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For Love or Money

by Shari L. Rosenblum

It begins with an ending and an echo. The aging Douglas Fairbanks as the aging Don Juan flickers on the big screen t.v. in the darkened living room of the aging Don Johnston (Bill Murray). A woman in a pink suit (Julie Delpy), with bags packed, is walking out on him, asking him rhetorically if he truly believes he'll never want children. A pink envelope we've seen dropped in a mail box drops in through the slot in his door; red ink on pink paper announcing anonymously that the son he never knew he had has set out to find him. Hat and pink bouquets in hand, with a list of old lovers and mapquest directions, he sets out simultaneously to find the boy's mother. Such is the substance of Jim Jarmusch's Broken Flowers : a sly and sardonic series of reflective images, resounding forward and back along literal roads not taken.

Indifference seems to define  Murray 's thinning-haired, timeworn ex playboy; Don Johnston barely reacts to the loss of a lover, the discovery of a child. The actor's still-faced persona contains the kernel of a life resigned. But there is something that almost jumps in his inertia. Propelled forward by his neighbor and friend in contrast - an enthusiastic Jeffrey Wright as Winston, would-be detective, he forges ahead to his past. Twenty years back, to all the girls he loved before. To Laura (Sharon Stone) and Dora ( Frances Conroy), Carmen (Jessica Lange) and Penny (Tilda Swinton). And Michelle.

("It was badly edited," a woman leaving the theater behind me told her friend; "too much focus on the road where nothing happens. Too many shots of him lying on some bed.") They call it a minimalist aesthetic, Jarmusch's way of using so little to say so much, Murray 's low-key expressiveness. But the hipster pairing of the deadpan director and the laconic lothario veritably brims with possibility. The life that happens in the quiet moments, or that doesn't. The passage of time is handled with slight subtleties - how long it takes for each of the women to recognize their old beau in the older man, the way they revert to his more youthful self: Donny. The way he softens at life's unkindness to them, rich or poor. The way they tremble with lost vigor, lost youth, lost contentment.

Some reviewers have remarked upon the women's evidence of years: botox and bad surgery, and there is in this a hint of Alexander Payne-like meanness. But Jarmusch and Don Johnston let that pass, giving in to the nagging, sagging reminder of their own reflection in the women's eyes--gentle mirrors cracked, faded, dissipated, throwing back at the man they used to know the glimmer of days gone by, still beautiful in that right light. "She'd look awful in daylight," Leporello warns Don Juan in Fairbanks ' swansong film. "Well, who wants to see her by daylight?," answers the rake. Don Johnston does. By the shift of his brow or the lowering of his glance, the something of substance in the women's discomfit, you can see at each awkwardly opened door that there was once love there, that it lingers still in its way. Each of the actresses in her turn gives flesh to the caricature she might have been - and Murray in his easiness allows them each their full range: Laura overcast by her daughter, Dora encased in pearly middle class, Carmen who doesn't drink or eat, and Penny still fuming.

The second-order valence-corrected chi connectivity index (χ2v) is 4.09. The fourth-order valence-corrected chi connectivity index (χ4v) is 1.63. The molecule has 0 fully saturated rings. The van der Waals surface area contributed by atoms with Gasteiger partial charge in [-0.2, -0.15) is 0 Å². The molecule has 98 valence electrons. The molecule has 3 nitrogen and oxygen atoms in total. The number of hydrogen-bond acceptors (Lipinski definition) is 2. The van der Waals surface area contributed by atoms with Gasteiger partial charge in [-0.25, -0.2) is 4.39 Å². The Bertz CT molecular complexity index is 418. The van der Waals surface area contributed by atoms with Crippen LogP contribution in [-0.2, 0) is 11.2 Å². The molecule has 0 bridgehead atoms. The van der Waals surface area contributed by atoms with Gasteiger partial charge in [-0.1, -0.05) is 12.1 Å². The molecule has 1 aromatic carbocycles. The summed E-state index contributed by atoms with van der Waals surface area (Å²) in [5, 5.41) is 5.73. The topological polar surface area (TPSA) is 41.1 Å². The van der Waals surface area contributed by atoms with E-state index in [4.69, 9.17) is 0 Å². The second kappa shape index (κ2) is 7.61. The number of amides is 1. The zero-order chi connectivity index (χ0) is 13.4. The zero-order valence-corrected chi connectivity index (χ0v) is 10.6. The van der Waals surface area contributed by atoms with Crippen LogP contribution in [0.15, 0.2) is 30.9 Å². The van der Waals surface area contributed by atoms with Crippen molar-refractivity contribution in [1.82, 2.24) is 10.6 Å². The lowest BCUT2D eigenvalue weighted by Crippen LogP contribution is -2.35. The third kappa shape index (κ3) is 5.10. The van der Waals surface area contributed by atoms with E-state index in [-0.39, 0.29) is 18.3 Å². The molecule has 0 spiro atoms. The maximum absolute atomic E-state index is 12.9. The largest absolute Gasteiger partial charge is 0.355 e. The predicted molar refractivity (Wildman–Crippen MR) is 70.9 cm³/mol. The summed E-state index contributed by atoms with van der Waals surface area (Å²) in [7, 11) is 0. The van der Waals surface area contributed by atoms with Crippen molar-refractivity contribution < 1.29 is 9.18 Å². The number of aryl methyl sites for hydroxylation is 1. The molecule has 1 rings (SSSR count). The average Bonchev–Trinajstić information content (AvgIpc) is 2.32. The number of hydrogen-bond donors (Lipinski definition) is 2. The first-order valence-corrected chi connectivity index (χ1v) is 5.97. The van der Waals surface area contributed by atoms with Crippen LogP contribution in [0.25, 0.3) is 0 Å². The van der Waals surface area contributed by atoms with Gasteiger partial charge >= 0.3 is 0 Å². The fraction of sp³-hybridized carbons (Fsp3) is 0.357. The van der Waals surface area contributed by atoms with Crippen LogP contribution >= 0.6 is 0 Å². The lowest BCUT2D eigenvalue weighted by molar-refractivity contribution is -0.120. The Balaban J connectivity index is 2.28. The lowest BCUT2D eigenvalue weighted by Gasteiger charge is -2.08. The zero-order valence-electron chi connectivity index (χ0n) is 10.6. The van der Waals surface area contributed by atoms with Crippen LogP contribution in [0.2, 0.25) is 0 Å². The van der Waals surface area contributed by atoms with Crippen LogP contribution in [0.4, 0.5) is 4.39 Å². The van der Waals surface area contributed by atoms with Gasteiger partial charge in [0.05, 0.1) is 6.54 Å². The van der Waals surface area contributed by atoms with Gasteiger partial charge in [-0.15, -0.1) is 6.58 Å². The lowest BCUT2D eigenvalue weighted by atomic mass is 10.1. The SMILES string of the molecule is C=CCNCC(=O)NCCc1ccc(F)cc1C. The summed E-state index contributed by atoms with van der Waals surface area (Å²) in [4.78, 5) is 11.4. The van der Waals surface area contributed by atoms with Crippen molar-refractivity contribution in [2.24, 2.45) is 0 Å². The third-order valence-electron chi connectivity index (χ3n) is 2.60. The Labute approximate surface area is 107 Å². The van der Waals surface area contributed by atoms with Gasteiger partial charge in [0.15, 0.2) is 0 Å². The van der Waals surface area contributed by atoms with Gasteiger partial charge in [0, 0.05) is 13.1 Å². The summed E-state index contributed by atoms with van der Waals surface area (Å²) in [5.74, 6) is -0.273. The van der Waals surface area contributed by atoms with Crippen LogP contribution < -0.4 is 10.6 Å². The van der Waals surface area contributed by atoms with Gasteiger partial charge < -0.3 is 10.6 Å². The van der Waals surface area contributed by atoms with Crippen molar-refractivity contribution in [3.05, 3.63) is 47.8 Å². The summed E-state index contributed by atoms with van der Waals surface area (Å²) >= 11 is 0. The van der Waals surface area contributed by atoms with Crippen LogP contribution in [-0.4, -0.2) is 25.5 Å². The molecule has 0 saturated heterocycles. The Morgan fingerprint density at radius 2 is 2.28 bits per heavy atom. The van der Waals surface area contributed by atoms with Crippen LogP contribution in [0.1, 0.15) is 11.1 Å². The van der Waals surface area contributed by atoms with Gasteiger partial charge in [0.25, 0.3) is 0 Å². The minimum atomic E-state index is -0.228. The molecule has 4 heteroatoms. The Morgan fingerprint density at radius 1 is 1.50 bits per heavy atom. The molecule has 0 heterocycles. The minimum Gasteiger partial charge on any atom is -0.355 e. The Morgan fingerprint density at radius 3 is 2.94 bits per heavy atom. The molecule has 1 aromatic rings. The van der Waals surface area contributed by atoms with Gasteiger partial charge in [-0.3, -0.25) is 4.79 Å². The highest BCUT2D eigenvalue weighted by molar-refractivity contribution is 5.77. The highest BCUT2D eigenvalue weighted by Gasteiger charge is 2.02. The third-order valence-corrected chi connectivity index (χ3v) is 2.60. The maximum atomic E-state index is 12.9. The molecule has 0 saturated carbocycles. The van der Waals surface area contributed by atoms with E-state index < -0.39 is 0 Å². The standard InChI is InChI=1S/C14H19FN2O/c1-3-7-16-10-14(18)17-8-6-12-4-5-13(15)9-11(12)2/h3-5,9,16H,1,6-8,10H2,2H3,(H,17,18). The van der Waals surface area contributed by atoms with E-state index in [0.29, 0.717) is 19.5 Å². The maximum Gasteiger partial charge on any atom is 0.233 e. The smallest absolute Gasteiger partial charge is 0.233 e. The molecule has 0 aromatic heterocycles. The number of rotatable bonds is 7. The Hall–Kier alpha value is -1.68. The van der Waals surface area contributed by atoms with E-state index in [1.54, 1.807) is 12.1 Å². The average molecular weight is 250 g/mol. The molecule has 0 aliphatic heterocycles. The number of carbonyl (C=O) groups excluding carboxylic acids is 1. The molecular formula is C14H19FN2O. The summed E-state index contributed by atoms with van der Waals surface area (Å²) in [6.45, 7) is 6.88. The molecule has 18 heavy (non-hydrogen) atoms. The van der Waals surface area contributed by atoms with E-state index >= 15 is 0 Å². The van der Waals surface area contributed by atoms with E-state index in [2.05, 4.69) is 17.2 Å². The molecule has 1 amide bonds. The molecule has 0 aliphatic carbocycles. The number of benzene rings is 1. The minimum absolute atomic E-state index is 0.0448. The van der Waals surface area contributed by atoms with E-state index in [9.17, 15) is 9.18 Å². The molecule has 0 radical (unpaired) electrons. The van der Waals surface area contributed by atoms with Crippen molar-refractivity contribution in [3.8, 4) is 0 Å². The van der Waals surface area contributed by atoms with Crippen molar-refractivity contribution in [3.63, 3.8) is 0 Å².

("It wasn't meant to be funny," the woman behind me went on. She had an accent; spoke determinedly. "It wasn't mean to have humor." She was wrong). Broken Flowers is a comic gem. Understated, but unmistakable from that certain perspective, with its unending Don Juan and Don Johnson allusions (and the allusions that reside in the allusions themselves), the multiplying pinkness of girls and of women - so innocent, so insistently not: a robe, a business card, a typewriter, a nubile nymphette named Lolita (Alexis Dziena), who offers a popsicle in various states of undress, a territorial receptionist (Chloë Sevigny) casually stroking her own bare legs.

There is no actor better suited than Murray for conveying with a clarity that rings still as imperceptible life's emotional upheavals -- sweetness and joy and ineffable sadness -- and no director better suited than Jarmusch to capture that on the screen. The offbeat anarchist and restrained ironist of Murray 's earlier roles has not been bypassed here, as some argue; he's just gone deeper inside. But if you bend in more closely, you can hear the faint whisper of an earlier Murray incarnation in the film's subdued silences: "It just doesn't matter. It just doesn't matter." Until it begins to. To matter, that is. And the comedic gives way to the poignant. Weaves itself through the wakening regrets. The wistful revisioning. And we begin to notice that each woman is treated to a different arrangement of blossoms, and the flowers, evocative in the reference alone, become meaningful in their selection. And the title starts to resonate with its multiple significances. And every basketball hoop in every backyard, and every young man unconnected becomes both the shadow and the projection of Don Johnston, as he himself becomes the cartoon of a man watching, waiting for the stork to drop in a package, not of the long-sought pink this time, but of belated baby blue.

©2005 Shari L. Rosenblum
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